Since modernism, though, architecture in Canada has taken a real nosedive. One possible explanation, suggests architecture historian and critic Hans Ibelings, is increasing suspicion of government spending—especially if it involves frivolous design flourishes. Then came sprawling suburbanization, the economic recession of the 1980s, the spread of the megamall, and the fast-and-furious office tower and condo boom that cast a shadow of sameness across cities. In many places, officials ceded visions for cities to private developers, which is why you can now find massive condo towers in low-rise neighbourhoods.

Sometimes it feels like “design” has become a dirty word. As Ibelings puts it, “I sense a kind of indifference for the built environment.”

Can that really be true?

The reason Canadian cities look so blah compared to, say, European ones is only partly because ours are much younger. After all, Rotterdam was almost totally flattened by German bombs during the Second World War, yet it became beautiful again by making purposeful, daring design choices for its central train station, museums, a culinary market hall, the Erasmus Bridge, and other constructions. We could blame it on not having a home base of exceptional architecture from which to draw inspiration—but that’s not quite it either. The architect community is international, and European firms bid frequently to build in Canada.

Even the United States has more compelling architecture than Canada, particularly in its big cities. Chicago’s gorgeous Millennium Park, for instance, was the result of a public-private partnership that relied heavily on the philanthropic sector. Wealthy individuals, as well as foundations and other organizations, pitched in $220 million (US) for the park and an adjoining arts theatre—almost half of the total cost of the project. Its most recognizable feature, a $23 million bean-shaped mirrored sculpture, was privately funded through donations. In Canada, philanthropy is most generous toward hospitals, schools, and the arts.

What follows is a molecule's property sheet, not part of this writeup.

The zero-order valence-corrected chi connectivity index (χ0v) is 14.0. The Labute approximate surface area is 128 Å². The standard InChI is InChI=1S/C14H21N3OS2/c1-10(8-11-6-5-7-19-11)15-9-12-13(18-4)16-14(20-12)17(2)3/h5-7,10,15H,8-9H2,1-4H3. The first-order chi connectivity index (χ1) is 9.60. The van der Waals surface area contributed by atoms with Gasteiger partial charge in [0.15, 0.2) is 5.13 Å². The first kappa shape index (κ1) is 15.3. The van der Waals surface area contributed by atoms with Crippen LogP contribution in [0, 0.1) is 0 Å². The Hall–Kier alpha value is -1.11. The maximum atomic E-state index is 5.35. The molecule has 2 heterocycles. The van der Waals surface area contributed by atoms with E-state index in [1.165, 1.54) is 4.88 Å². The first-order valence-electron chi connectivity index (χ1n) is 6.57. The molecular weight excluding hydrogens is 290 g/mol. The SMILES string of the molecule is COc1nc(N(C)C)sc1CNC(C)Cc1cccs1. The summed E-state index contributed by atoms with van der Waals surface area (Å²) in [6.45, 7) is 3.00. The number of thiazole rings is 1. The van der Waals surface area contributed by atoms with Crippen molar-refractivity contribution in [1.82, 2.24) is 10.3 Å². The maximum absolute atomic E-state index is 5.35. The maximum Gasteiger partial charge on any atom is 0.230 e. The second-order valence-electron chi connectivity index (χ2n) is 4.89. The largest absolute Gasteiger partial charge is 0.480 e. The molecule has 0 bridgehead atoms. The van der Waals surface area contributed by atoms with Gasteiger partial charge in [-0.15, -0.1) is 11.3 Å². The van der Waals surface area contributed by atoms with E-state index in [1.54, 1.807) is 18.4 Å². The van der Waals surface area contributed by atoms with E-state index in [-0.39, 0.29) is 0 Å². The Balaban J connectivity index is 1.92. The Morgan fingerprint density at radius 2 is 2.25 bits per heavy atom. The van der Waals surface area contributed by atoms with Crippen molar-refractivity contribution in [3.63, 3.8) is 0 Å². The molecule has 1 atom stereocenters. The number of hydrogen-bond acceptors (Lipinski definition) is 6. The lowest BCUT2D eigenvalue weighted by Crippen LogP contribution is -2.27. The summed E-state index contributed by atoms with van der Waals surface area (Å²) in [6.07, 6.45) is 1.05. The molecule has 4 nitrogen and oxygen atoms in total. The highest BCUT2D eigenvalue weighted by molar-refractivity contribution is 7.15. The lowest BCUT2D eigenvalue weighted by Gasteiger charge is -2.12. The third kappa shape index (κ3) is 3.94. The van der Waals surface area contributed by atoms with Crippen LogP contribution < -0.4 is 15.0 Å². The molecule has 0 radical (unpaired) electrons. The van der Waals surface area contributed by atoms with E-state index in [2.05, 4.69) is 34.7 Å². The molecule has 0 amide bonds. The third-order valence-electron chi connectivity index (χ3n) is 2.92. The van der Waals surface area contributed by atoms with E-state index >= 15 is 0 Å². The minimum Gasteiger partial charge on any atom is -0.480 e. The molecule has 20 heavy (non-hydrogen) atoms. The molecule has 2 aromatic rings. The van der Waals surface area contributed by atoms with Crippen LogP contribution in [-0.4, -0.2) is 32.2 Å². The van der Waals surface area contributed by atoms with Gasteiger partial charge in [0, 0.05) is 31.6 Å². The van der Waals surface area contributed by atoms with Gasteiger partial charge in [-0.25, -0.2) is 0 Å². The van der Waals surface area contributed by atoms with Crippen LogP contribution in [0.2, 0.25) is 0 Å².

When it comes to architecture—and, truth be told, a lot of things—University of Calgary architecture professor and author Graham Livesey suspects that Canadians don’t want to make a fuss. “I don’t think Canadians are any less informed than anybody else in the world. I mean, we’re fairly educated, we’re fairly sophisticated, and we travel,” says Livesey. “I mean, we’re not stupid.”

He disagrees that Canadian architecture is uniformly ugly, although he does call a lot of it “mediocre.” Still, he points out that there are pockets of excellent design that partly redeem us. And some cities do a good job of highlighting the natural landscapes abutting the built environment. Some even take design risks. “You have tiny little rinky-dink towns in Quebec that are building beautiful libraries, performing-arts centres, and often with relatively young firms,” he tells me.

“But,” he continues, “I think Canadians—and this is something that sort of drives me nuts, and I think it’s not just particular to [architecture]—we’re just a bit passive, right? I mean, you could say the same when it comes to the environment. We’re really not doing that much for the most part, and Canadians aren’t really demanding that their politicians do very much either.”

There’s a lot of truth in Livesey’s estimation, but I suspect our commitment to accepting “good enough” isn’t merely about a lack of empowerment or abundance of ignorance. It’s also about our Kafkaesque procurement processes and how our local governments often hand cities over to private developers. Fundamentally, though, it represents our aversion to risk. Why rock the boat when something “safe,” functional, and cheap will suffice?

“Architecture” itself is a subjective term. We use it to label skyscrapers, artistic-looking pavilions, museums, libraries, train stations, and other public buildings. The weird-looking new Canadian headquarters of an international corporation probably counts. Some private homes certainly count: for instance, the midcentury modern homes designed by the late James Strutt in the capital region are architecturally beautiful. But does a Home Depot constitute architecture? What about a new midrise that is built to match other ones already on its block? Or a townhouse community where all the homes look the same? So little attention is paid to architectural significance, leaving our cement-and-drywall castles bereft of uniqueness and joy.